Mayoral Musings: Lease Assistance

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Starting April 1, businesses in Bridgeton, Vineland, Millville, and Salem may be eligible to apply.

When it comes to policies and programs, whether on the local level, statewide or at the federal level, there are multiple ways to measure value. Some policies or programs are grand in scope and seek to address some huge problem or deficiency. Others are more for show, meant to give the appearance of movement without costing too much time or money. A few however, are modest in size and scope and lean toward practicality and efficiency. Being familiar with the glacial pace of bureaucracy, the latter ones are those I am most hopeful about.

Modest and practical is exactly how I would describe the Small Business Lease Assistance Program, which was previously known as the Business Lease Incentive program (BLI) along with a companion program known as the Business Improvement Incentive (BII), both administered by the New Jersey Economic Development Authority (NJEDA).

Government agency abbreviations notwithstanding, the Small Business Lease Assistance Program helps by reimbursing businesses and nonprofits 15 percent of their yearly lease payments for two years out of a minimum five-year lease term when renting market-rate, first-floor space (retail, office, or industrial). A business can lease more than 5,000 square feet, but the reimbursement only applies up to 5,000 square feet.

The program is part of the portfolio that Governor Murphy and the EDA team are assembling to help small businesses—those that are unique to a community in contrast to the massive big box chain stores that dot the landscape nationally.

The program, created back in 2017, initially included Atlantic City, Trenton, Camden, Passaic, and Paterson. But starting April 1, the program will add Bridgeton, Vineland, Millville, Salem, Jersey City, Mt. Holly, Plainfield, and Phillipsburg and proceed within the framework of a three-year pilot program to be evaluated accordingly.

As for the details, Bridgeton and the other communities will have $100,000 per community per year made available so that qualified businesses in each community can, if approved, get some relief on their lease. On a side note, if a business received assistance through Grow NJ or the ERG program, they will not be eligible for this program.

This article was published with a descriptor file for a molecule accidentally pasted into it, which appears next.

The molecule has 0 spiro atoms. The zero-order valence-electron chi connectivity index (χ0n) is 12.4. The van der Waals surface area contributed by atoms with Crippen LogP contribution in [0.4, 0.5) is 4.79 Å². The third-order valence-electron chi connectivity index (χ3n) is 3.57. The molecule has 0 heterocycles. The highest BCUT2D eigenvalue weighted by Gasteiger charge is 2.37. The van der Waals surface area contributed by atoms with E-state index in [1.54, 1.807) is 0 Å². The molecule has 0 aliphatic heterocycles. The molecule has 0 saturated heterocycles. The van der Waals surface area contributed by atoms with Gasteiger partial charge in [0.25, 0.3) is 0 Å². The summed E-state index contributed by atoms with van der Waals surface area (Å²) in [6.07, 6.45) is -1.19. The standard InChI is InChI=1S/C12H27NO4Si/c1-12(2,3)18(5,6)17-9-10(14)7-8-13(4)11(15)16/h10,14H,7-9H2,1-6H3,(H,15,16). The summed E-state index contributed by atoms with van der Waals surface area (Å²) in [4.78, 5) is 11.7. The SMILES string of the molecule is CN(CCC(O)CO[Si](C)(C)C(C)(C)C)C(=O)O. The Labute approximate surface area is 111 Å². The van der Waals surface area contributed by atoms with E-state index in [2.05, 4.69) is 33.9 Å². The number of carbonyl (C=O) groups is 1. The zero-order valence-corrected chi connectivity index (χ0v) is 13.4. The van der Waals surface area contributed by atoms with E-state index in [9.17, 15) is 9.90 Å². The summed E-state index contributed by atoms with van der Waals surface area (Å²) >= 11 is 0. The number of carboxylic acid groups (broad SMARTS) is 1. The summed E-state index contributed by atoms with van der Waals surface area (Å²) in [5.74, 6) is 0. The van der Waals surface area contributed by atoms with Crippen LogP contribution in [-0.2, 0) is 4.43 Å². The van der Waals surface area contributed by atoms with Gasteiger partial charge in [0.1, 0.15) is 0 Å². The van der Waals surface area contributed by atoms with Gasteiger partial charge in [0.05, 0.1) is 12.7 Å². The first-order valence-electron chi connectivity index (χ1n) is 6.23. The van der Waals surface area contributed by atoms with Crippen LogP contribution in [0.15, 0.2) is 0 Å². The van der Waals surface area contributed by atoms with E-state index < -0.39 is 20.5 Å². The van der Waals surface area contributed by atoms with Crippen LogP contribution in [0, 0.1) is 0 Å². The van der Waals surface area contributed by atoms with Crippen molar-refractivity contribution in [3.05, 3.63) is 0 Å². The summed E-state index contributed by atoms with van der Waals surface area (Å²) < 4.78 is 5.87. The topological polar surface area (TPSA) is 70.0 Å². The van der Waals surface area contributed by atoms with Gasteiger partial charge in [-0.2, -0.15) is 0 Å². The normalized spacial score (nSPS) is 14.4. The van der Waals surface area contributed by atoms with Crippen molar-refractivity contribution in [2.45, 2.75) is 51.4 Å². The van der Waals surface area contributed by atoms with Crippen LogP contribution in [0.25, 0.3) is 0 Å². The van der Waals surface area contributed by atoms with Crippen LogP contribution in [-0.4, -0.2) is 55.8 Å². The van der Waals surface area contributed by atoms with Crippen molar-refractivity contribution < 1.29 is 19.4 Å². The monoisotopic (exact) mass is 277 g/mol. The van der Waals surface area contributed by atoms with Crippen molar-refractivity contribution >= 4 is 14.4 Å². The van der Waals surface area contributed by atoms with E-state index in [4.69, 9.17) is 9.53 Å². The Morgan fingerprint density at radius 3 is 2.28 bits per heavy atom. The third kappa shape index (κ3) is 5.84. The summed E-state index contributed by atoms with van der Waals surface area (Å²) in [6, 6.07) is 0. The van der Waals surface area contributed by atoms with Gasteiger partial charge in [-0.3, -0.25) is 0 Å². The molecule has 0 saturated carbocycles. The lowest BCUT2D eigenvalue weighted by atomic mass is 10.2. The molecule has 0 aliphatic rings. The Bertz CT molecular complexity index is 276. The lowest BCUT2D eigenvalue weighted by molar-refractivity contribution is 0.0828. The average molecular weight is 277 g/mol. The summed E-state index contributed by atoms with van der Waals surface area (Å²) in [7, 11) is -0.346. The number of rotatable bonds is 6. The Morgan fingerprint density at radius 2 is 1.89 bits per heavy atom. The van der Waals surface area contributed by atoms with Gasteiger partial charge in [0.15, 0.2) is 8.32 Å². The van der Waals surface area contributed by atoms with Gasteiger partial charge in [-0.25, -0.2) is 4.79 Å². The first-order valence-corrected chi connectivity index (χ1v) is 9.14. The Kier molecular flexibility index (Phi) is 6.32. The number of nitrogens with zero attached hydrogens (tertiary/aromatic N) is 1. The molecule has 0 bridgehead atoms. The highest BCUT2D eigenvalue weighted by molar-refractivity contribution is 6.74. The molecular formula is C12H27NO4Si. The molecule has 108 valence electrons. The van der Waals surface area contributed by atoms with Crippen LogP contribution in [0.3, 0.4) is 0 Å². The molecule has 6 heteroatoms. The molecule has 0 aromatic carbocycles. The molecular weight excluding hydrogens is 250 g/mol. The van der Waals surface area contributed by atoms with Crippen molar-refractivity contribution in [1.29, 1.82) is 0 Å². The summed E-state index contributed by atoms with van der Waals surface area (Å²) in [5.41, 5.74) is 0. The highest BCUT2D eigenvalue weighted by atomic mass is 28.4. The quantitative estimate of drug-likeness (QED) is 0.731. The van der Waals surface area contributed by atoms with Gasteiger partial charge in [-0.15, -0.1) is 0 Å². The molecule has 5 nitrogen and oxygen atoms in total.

Applicants to the program must operate their business within the leased space for the full year under which the reimbursement is being requested. The application fee is $500 for a business and $250 for nonprofit entities. Landlords and tenants cannot be related and assistance is a one-time thing. It’s not a huge chunk of money, but it helps and you don’t have to give your firstborn to get it.

The companion program, Business Improvement Incentive (BII)—which offers grants of 50 percent of a project’s total cost up to $20,000 to businesses making at least $5,000 in improvements—is being discontinued as of June 28. This is being done to properly fund lease assistance and because they’ve learned what works best through pilot programs and adjusted accordingly.

As an aside, appearances matter as do first impressions and improving curb appeal in these communities, particularly facades and signage, would help resource-challenged downtowns with revitalization. Perhaps a grant program narrowly defined for facades and signage might be a future pilot option.

One important aspect of the approach taken here by Governor Murphy and EDA Chief Tim Sullivan is that the EDA team will coordinate with the municipalities involved on the best strategies for rolling out the program in each community and identifying key areas in which to focus resources such as designated redevelopment areas and commercial corridors. This matters because every community is unique with its own characteristics and nuances.

Actionable and practical pilot programs are a smart approach to finding out what works. Rather than massive programs with gaudy numbers, long timelines, and fuzzy metrics that leave us uncertain as to whether a program worked, we have modest investments with simple metrics and if it doesn’t work, we try something else without having lost eye-popping sums of money. That’s no small thing when talking about government.

Heading toward the April 1 start date, we’ll be coordinating with the EDA team and I encourage small businesses that believe they might qualify, both in Bridgeton and in the other participating communities, to visit the NNEDA webpage at to find out more.


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